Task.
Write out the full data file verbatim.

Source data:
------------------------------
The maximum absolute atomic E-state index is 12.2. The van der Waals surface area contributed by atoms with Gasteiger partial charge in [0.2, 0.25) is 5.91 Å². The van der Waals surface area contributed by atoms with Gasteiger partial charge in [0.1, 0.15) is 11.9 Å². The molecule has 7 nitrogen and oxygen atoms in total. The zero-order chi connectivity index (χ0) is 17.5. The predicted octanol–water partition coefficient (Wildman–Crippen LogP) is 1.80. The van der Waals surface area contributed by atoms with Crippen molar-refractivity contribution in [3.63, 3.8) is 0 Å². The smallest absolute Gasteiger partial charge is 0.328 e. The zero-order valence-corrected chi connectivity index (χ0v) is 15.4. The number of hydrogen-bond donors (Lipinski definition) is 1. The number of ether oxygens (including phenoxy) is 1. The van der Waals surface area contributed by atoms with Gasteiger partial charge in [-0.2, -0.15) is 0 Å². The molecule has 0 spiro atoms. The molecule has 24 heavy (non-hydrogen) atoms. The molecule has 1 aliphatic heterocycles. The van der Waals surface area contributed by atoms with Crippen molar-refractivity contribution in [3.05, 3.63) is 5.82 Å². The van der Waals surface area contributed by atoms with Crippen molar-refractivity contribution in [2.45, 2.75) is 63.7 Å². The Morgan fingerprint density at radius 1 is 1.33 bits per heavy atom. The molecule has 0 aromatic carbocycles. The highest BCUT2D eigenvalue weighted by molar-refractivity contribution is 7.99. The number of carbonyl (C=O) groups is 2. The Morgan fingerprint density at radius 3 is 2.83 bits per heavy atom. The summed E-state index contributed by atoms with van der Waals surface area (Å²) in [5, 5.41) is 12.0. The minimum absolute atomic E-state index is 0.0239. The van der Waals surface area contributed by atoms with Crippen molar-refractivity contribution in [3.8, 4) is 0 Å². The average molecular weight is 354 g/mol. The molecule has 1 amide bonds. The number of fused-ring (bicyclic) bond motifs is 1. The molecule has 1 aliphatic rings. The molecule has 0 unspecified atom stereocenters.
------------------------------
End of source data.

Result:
The maximum absolute atomic E-state index is 12.2. The van der Waals surface area contributed by atoms with Gasteiger partial charge in [0.2, 0.25) is 5.91 Å². The van der Waals surface area contributed by atoms with Gasteiger partial charge in [0.1, 0.15) is 11.9 Å². The molecule has 7 nitrogen and oxygen atoms in total. The zero-order chi connectivity index (χ0) is 17.5. The predicted octanol–water partition coefficient (Wildman–Crippen LogP) is 1.80. The van der Waals surface area contributed by atoms with Crippen molar-refractivity contribution in [3.63, 3.8) is 0 Å². The smallest absolute Gasteiger partial charge is 0.328 e. The zero-order valence-corrected chi connectivity index (χ0v) is 15.4. The number of hydrogen-bond donors (Lipinski definition) is 1. The number of ether oxygens (including phenoxy) is 1. The van der Waals surface area contributed by atoms with Gasteiger partial charge in [-0.2, -0.15) is 0 Å². The molecule has 0 spiro atoms. The molecule has 24 heavy (non-hydrogen) atoms. The molecule has 1 aliphatic heterocycles. The van der Waals surface area contributed by atoms with Crippen molar-refractivity contribution in [3.05, 3.63) is 5.82 Å². The van der Waals surface area contributed by atoms with Crippen molar-refractivity contribution in [2.45, 2.75) is 63.7 Å². The Morgan fingerprint density at radius 1 is 1.33 bits per heavy atom. The molecule has 0 aromatic carbocycles. The highest BCUT2D eigenvalue weighted by molar-refractivity contribution is 7.99. The number of carbonyl (C=O) groups is 2. The Morgan fingerprint density at radius 3 is 2.83 bits per heavy atom. The summed E-state index contributed by atoms with van der Waals surface area (Å²) in [5, 5.41) is 12.0. The minimum absolute atomic E-state index is 0.0239. The van der Waals surface area contributed by atoms with Crippen molar-refractivity contribution in [3.8, 4) is 0 Å². The average molecular weight is 354 g/mol. The molecule has 1 amide bonds. The number of fused-ring (bicyclic) bond motifs is 1. The molecule has 1 aliphatic rings. The molecule has 0 unspecified atom stereocenters.